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Uncharted 3: Drake's Deception - Game Review

Home > Sydney > Games
by Caitlin Pianta (subscribe)
Queensland based writer and digital nomad.
Published January 2nd 2012

The first instalment of the Uncharted game series, Drake's Fortune, set the bar for visuals and third-person gaming on the PlayStation 3. Among Thieves, the sequel, did nothing but improve on that and was named 2009 IGN Game of the Year.

Two years have passed since then and Naughty Dog, the games developer, have worked hard and efficiently to bring out Uncharted 3 – and it is magnificent. Envision platforming in a capsized cruise ship, surviving a cargo plane crash and throw in a mix of locations, from the desert to ice-laden mountains. Uncharted 3 goes a long way to rebuff the complaints that Among Thieves was too similar to the first game, to the contrary, Uncharted 3's greatest strength is its unpredictability.

Our handsome and witty hero Nathan Drake (Nate) and his seasoned mentor Victor "Sully" Sullivan do not disappoint in their growth. Character development throughout this installment of the series is perfectly constructed, even including an engaging mid-game conversation between villainess Katherine Marlowe and Drake that literally redefines a pillar of this franchise.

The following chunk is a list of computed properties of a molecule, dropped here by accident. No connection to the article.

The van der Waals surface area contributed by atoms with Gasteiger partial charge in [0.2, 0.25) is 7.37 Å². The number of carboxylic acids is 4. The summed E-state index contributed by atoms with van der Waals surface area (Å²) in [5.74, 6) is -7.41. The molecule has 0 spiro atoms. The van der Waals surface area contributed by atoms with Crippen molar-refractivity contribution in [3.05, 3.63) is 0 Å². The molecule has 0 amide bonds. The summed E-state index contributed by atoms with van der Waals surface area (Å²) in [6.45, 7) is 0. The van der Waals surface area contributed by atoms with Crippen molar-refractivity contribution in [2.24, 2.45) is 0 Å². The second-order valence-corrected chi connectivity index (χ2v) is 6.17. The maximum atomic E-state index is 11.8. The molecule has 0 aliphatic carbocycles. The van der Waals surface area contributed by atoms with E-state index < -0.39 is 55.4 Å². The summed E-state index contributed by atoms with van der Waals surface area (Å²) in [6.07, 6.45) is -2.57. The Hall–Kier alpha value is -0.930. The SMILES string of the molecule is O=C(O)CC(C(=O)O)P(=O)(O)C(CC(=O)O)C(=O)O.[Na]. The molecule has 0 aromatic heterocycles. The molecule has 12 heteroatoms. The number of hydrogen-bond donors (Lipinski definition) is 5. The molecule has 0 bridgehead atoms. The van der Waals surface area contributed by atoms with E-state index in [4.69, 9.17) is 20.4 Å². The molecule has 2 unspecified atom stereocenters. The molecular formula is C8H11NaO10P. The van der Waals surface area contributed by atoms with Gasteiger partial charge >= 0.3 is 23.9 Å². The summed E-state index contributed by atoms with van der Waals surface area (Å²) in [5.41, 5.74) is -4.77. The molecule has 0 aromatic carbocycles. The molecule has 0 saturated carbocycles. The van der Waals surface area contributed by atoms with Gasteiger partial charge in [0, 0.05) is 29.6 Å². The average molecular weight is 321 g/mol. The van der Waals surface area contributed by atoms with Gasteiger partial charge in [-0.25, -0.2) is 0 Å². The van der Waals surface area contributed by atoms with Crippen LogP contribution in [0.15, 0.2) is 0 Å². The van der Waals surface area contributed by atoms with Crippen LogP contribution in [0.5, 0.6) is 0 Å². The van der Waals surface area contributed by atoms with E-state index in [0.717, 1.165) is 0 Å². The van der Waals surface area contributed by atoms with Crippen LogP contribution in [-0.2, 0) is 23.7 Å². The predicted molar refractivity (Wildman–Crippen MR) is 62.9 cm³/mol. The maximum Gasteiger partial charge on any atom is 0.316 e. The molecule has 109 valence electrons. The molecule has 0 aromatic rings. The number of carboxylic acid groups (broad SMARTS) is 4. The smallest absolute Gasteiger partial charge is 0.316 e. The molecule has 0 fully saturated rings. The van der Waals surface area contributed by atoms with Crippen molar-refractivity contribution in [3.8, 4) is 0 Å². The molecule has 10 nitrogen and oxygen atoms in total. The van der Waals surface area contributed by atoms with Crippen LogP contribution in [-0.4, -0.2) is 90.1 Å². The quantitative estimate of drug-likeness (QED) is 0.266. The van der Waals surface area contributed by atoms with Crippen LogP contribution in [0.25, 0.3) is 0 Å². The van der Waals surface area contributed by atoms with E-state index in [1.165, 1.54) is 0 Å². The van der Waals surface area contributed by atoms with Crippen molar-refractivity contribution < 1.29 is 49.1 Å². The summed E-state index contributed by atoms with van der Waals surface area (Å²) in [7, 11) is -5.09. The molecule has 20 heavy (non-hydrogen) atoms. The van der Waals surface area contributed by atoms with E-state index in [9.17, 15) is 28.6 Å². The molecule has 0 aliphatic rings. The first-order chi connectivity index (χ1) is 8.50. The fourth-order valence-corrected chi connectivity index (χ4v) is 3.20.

Setting aside previously formulated betrayal storylines in the first two games, Uncharted 3 focuses on Nate and Sully's relationship and takes you to a precipice of what you might be expecting of the game, letting you stare at them, and then veers you off in a completely different direction.

Though the game play still revolves around climbing walls and shooting bad guys, there is a refinement found in the mechanics of this game that were missing previously. In the opening bathroom brawl scene, a new form of melee combat is introduced and for the first time we can use the words "fun" as well as "useful" for these fights.

The game play and storyline are merged so well in this game, and the pacing is brilliantly timed. Running through levels and taking cover doesn't get old as everything is made to look absolutely breathtaking the entire way through. In the end, the buttons you hit to manoeuvre Drake around the settings becomes nothing more than a pathway into an adventure, that you could easily forget you are not entirely centred in. Calling it a game sells Uncharted 3 short. This is an experience, a complete package.

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Why? For a gaming experience to rival all others
Where: Exclusive to PS3
Cost: $89
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